Abortion has been decriminalised in some states and territories in Australian (ACT, TAS & VIC), remains on the criminal statues in others (QLD & NSW) and partially decriminalised in the remaining states (WA, NT & SA).
Despite the fact that no woman has been prosecuted in Australia since 2009, and all states where abortion is part of the criminal code have some case law or medical regulations that make it accessible under certain circumstances, the fact that it still exists as a criminal offence is a problem. It means the choice to prosecute depends on police or political matter, rather than legislative change.
Realistically, it’s unlikely any police force or state government would want to open that can of worms, but it does leave women, particularly in Queensland, vulnerable to the conservative religious lobby groups who are still avowedly anti-choice.
As a reminder of how risky this can be, a recent study in Texas found that since imposing restrictions on women’s ability to access safe, affordable abortion has led to an increase in women attempting at home abortions without medical supervision:
…we estimate that somewhere between 100,000 and 240,000 women in this age range [18-49] have tried to end a pregnancy on their own without medical assistance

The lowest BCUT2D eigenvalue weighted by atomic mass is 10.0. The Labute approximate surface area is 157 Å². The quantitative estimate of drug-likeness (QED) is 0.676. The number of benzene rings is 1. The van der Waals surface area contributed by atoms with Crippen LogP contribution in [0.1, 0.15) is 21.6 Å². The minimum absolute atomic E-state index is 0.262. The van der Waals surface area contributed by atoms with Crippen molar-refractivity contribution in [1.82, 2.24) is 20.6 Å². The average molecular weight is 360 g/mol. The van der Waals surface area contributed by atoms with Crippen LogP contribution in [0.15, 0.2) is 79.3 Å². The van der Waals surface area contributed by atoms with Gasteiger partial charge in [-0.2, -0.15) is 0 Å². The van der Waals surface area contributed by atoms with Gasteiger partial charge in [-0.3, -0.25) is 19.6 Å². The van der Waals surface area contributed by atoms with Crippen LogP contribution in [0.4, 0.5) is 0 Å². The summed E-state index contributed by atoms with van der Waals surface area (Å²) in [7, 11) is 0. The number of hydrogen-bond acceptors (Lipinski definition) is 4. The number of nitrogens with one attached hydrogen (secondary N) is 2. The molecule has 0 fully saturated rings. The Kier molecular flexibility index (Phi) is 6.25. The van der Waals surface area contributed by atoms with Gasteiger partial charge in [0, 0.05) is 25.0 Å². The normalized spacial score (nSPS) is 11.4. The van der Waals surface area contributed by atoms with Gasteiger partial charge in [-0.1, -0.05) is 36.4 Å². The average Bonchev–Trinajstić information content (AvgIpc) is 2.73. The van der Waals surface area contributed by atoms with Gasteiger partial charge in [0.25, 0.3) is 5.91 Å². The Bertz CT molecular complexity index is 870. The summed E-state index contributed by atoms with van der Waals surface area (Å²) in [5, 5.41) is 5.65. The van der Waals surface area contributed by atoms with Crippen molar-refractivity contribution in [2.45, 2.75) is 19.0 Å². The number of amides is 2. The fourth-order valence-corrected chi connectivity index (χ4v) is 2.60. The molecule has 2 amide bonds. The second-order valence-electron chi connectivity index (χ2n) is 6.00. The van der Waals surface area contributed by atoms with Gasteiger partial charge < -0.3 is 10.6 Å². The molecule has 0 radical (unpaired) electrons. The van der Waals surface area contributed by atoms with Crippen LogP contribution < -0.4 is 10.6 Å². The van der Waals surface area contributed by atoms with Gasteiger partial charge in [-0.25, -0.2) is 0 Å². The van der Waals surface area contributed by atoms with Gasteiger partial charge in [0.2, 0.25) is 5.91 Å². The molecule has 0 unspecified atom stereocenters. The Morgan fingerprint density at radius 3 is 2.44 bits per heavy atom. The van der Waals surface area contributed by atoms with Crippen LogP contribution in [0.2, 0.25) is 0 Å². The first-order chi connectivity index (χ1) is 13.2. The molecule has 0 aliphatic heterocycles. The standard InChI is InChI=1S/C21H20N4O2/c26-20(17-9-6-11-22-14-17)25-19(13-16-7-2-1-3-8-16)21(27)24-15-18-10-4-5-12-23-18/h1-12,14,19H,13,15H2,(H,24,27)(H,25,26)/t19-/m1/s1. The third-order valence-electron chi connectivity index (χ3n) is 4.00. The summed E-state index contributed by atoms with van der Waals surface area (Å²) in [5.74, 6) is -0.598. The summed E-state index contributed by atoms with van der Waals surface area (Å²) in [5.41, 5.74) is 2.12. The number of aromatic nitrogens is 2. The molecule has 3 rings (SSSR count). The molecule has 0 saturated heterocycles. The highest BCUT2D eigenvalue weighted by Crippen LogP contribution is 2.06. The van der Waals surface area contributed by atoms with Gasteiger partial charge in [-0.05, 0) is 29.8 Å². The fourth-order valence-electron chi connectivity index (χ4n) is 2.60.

Misoprostol, sometimes known by the brand name Cytotec, is a prostaglandin-like drug that can also be used alone and can be very effective to induce an abortion, especially when used early in pregnancy…it was the most commonly reported method among women who reported knowing someone who had attempted abortion self-induction. Other methods reported by those who knew someone who had attempted self-induction included herbs or homeopathic remedies, getting hit or punched in the abdomen, using alcohol or illicit drugs, or taking hormonal pills.
This research supports other studies that show restricting abortion does not decrease the demand for it, but only decreases the safety of women who need access to it.
Australia women are fortunate in our ability to access safe reproductive services, but these studies, and the ongoing war against a woman’s right to chose in America are a timely reminder that this is never something we should take for granted.